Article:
• © Holger Schmidthuber VG Bild

    Installationview / Helga Schmidhuber / A Heady, Hefty Upload / 2018 / Courtesy und ©: The Artist / Photo: Marcus Michaelis

    Installationview / Helga Schmidhuber / A Heady, Hefty Upload / 2018 / Courtesy und ©: The Artist / Photo: Marcus Michaelis

    Installationview / Helga Schmidhuber / A Heady, Hefty Upload / 2018 / Courtesy und ©: The Artist / Photo: Marcus Michaelis

    Installationviewt / Helga Schmidhuber / A Heady, Hefty Upload / 2018 / Courtesy und ©: The Artist / Photo: Marcus Michaelis

    Installationview / Helga Schmidhuber / A Heady, Hefty Upload / 2018 / Courtesy und ©: The Artist / Photo: Marcus Michaelis

    Installationview / Helga Schmidhuber / A Heady, Hefty Upload / 2018 / Courtesy und ©: The Artist / Photo: Marcus Michaelis

    Helga Schmidhuber / Untitled, of the series Petrichor, 2017 / Mixed technique on Canvas / 43 x 40 cm © and Courtesy: the artist

    Helga Schmidhuber / Untitled, of the series Petrichor, 2017 / Mixed technique on Canvas / 190 x 130 cm © and Courtesy: the artist

    Helga Schmidhuber / Untitled, of the series Petrichor Petrichor - Alpis, 2018, various materials in display case, 51 x 42 x 8 cm / Courtesy und ©: the artist

    Helga Schmidhuber / Untitled, of the series Petrichor - Deep Sea, 2017 mixed techniques on silkscreen, 43 x 40 cm, Courtesy und ©: the artist

    Helga Schmidhuber / Untitled, of the series Petrichor, mixed techniques on canvas, 230 x 170 cm, Courtesy und ©: the artist

    Helga Schmidhuber / A Heady, Hefty Upload.


    31. August 2018 to 21. October 2018

    Opening / Thursday, 30th of August 2018 / 6pm

     

    The exhibition is sponsored by:

     

     

     

  • In the exhibition A Heady, Hefty Upload. the artist Helga Schmidhuber (*1972, Wiesbaden) shows an up-to-date survey of her work. The chosen title of the show refers to the process of the exhibition conception, which was very compressed in time and performed with great intensity. Like a „heady“ and „hefty“ stream of data, the presentation of the works for the Kunstverein’s exhibition space took shape, with some of the assembled works being even in the process of creation and now be shown publicly for the first time.

    The formal scope of the show extends - quite programmatically for the artist‘s oeuvre - from large-scale gestural-fi gurative paintings to objects and showcases to painterly miniatures, collages and tattoos. All this, however, is based on an intimate interconnecting  network of ideas and feelings. Helga Schmidhuber‘s pictorial language is fed by these recurring sources. There is, above all, nature: in its living form as well as in its scientific-graphic reproduction. In addition, everything found in everyday life plays a central role - as a visual and ideal starting point for the painterly work or directly as material in the form of painting grounds or in sculptural objects. Old printed works, partly quite profane, partly strange auratic artefacts or also fragments of it - and again the animal: skulls, bones, mussel shells, feathers. The artist sometimes uses popular folk tradition or the religious-sacral of other ethnic groups, and the depth psychology, their fantastic-dreamlike and magical-occult are constantly drawn through her works.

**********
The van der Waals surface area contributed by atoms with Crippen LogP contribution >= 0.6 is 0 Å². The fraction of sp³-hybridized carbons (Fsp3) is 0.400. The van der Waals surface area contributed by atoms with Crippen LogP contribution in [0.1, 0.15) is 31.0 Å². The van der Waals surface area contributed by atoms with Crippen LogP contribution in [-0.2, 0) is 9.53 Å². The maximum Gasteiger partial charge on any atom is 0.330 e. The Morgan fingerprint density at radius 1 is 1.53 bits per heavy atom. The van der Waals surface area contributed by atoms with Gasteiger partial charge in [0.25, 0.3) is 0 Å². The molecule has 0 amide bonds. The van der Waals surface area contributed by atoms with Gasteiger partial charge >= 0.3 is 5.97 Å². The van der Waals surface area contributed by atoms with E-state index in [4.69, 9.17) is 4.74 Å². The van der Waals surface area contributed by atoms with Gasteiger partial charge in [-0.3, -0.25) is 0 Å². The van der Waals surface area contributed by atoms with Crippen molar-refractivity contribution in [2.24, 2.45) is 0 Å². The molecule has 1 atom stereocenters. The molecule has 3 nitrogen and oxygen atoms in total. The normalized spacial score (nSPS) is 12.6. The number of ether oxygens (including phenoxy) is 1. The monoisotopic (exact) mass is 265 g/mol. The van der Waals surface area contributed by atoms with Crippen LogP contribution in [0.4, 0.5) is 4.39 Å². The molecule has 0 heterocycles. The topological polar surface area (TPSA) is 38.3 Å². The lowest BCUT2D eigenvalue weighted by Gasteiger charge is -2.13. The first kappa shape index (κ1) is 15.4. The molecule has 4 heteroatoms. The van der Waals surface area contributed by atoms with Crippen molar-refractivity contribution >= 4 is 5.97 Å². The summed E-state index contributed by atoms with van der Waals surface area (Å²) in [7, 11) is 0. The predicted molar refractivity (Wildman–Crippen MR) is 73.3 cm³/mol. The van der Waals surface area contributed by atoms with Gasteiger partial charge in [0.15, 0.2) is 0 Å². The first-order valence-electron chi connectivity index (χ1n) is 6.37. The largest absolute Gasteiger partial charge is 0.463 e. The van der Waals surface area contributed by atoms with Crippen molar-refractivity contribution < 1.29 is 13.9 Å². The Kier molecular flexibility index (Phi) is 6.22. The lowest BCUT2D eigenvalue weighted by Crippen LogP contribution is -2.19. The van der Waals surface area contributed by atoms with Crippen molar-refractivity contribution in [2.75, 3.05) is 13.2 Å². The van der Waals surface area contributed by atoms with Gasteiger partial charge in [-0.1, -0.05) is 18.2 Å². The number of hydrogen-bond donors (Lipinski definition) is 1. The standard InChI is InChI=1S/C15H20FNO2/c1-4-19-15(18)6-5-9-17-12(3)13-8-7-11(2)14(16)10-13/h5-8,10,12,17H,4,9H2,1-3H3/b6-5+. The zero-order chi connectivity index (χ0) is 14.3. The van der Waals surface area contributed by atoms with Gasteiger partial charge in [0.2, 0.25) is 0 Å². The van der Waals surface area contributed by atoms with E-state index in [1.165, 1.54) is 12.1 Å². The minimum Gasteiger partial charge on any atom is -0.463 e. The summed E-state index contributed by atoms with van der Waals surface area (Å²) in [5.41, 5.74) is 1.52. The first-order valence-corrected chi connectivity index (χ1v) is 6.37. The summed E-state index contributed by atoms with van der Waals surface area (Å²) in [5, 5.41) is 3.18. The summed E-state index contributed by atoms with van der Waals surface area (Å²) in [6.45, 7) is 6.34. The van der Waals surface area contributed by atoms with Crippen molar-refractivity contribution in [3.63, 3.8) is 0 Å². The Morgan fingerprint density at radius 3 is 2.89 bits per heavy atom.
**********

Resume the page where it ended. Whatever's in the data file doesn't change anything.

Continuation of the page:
Finally there are the very immediate sensory perceptions of the places where the respective image ideas found their origin and so decisively shaped them. Their colors, smells and sounds flow synesthetically into the works. At the center of her Heady, Hefty Uploads is the tripartite series Petrichor. The term refers to the smell of rain on dry soil or hot stone as we perceive it when the heat of summer discharges in a thunderstorm. Complemented by some works from other groups of works such as Buben or Wenig Zeit zwischen zwei Fingern, the artworks condense into an „impetuous“ and „violent“ show: Ghostly Kattas - a lemur species from the island of Madagascar - climb through imaginary trees and take their counterpart in view. Sometimes casually, sometimes with a piercing look. A sumptuous trophy seems to float in the air, flinching and tingling with subtle energies. From pictures, showcases and shrines, mysterious fetishes and totems reveal their witchcraft. Branch forks, which once struck a tornado in the artist‘s garden, turn into massive, decorated divining rods - seismographs for the forces beyond our consciousness and the earthquake quiver.

    Raising plants and meandering root systems, fantastic gelatinous deep-sea dwellers and ominous men hiding their faces behind bizarre feather masks ... All this in its splendor of colors and shapes throws back the existential question to the viewer: what are you and what do you mean, human, strangest of all mammals?

    Text: Michael Neser


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